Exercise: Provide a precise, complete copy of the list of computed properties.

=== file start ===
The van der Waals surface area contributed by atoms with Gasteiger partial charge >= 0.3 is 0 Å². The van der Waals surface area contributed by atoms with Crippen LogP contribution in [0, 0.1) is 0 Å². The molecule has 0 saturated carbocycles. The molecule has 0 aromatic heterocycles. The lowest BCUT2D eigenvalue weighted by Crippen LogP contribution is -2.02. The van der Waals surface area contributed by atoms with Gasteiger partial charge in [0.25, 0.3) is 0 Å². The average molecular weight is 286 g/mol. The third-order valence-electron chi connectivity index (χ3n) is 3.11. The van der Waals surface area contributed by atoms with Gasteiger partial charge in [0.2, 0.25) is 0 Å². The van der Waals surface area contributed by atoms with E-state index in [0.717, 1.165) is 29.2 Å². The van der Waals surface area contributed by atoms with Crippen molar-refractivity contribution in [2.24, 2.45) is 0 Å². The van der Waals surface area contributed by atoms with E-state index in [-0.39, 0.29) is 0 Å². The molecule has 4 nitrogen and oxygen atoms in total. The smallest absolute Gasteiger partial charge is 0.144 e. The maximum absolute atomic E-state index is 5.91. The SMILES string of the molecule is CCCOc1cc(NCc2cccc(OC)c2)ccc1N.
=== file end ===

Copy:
The van der Waals surface area contributed by atoms with Gasteiger partial charge >= 0.3 is 0 Å². The van der Waals surface area contributed by atoms with Crippen LogP contribution in [0, 0.1) is 0 Å². The molecule has 0 saturated carbocycles. The molecule has 0 aromatic heterocycles. The lowest BCUT2D eigenvalue weighted by Crippen LogP contribution is -2.02. The van der Waals surface area contributed by atoms with Gasteiger partial charge in [0.25, 0.3) is 0 Å². The average molecular weight is 286 g/mol. The third-order valence-electron chi connectivity index (χ3n) is 3.11. The van der Waals surface area contributed by atoms with Gasteiger partial charge in [0.2, 0.25) is 0 Å². The van der Waals surface area contributed by atoms with E-state index in [0.717, 1.165) is 29.2 Å². The van der Waals surface area contributed by atoms with Crippen molar-refractivity contribution in [2.24, 2.45) is 0 Å². The van der Waals surface area contributed by atoms with E-state index in [-0.39, 0.29) is 0 Å². The molecule has 4 nitrogen and oxygen atoms in total. The smallest absolute Gasteiger partial charge is 0.144 e. The maximum absolute atomic E-state index is 5.91. The SMILES string of the molecule is CCCOc1cc(NCc2cccc(OC)c2)ccc1N.